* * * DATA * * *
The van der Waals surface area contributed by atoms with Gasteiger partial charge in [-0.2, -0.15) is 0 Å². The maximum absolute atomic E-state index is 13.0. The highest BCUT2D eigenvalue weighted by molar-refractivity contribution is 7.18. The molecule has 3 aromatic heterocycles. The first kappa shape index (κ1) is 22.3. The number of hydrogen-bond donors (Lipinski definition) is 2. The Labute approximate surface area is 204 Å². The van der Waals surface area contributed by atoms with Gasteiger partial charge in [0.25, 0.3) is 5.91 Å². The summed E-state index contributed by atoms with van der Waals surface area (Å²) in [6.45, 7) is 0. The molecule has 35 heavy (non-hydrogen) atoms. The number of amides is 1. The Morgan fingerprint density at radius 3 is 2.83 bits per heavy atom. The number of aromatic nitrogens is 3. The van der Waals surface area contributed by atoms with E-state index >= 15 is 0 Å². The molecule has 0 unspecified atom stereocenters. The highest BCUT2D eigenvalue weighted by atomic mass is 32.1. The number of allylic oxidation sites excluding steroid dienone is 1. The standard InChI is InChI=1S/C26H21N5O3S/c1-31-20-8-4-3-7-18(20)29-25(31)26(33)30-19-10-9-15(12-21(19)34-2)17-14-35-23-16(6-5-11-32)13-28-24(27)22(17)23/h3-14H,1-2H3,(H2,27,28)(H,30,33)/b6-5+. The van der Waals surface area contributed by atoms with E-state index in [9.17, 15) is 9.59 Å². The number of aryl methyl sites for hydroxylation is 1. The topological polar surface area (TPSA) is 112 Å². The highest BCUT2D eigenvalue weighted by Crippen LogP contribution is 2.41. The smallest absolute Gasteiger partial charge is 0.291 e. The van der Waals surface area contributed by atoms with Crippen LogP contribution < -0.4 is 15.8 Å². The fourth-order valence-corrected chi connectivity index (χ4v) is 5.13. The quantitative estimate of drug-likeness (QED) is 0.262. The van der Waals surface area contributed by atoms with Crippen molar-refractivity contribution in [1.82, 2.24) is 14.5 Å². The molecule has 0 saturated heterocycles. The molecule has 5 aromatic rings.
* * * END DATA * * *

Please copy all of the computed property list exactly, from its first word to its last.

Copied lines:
The van der Waals surface area contributed by atoms with Gasteiger partial charge in [-0.2, -0.15) is 0 Å². The maximum absolute atomic E-state index is 13.0. The highest BCUT2D eigenvalue weighted by molar-refractivity contribution is 7.18. The molecule has 3 aromatic heterocycles. The first kappa shape index (κ1) is 22.3. The number of hydrogen-bond donors (Lipinski definition) is 2. The Labute approximate surface area is 204 Å². The van der Waals surface area contributed by atoms with Gasteiger partial charge in [0.25, 0.3) is 5.91 Å². The summed E-state index contributed by atoms with van der Waals surface area (Å²) in [6.45, 7) is 0. The molecule has 35 heavy (non-hydrogen) atoms. The number of amides is 1. The Morgan fingerprint density at radius 3 is 2.83 bits per heavy atom. The number of aromatic nitrogens is 3. The van der Waals surface area contributed by atoms with E-state index >= 15 is 0 Å². The molecule has 0 unspecified atom stereocenters. The highest BCUT2D eigenvalue weighted by atomic mass is 32.1. The number of allylic oxidation sites excluding steroid dienone is 1. The standard InChI is InChI=1S/C26H21N5O3S/c1-31-20-8-4-3-7-18(20)29-25(31)26(33)30-19-10-9-15(12-21(19)34-2)17-14-35-23-16(6-5-11-32)13-28-24(27)22(17)23/h3-14H,1-2H3,(H2,27,28)(H,30,33)/b6-5+. The van der Waals surface area contributed by atoms with E-state index in [9.17, 15) is 9.59 Å². The number of aryl methyl sites for hydroxylation is 1. The topological polar surface area (TPSA) is 112 Å². The highest BCUT2D eigenvalue weighted by Crippen LogP contribution is 2.41. The smallest absolute Gasteiger partial charge is 0.291 e. The van der Waals surface area contributed by atoms with Crippen LogP contribution < -0.4 is 15.8 Å². The fourth-order valence-corrected chi connectivity index (χ4v) is 5.13. The quantitative estimate of drug-likeness (QED) is 0.262. The van der Waals surface area contributed by atoms with Crippen molar-refractivity contribution in [1.82, 2.24) is 14.5 Å². The molecule has 0 saturated heterocycles. The molecule has 5 aromatic rings.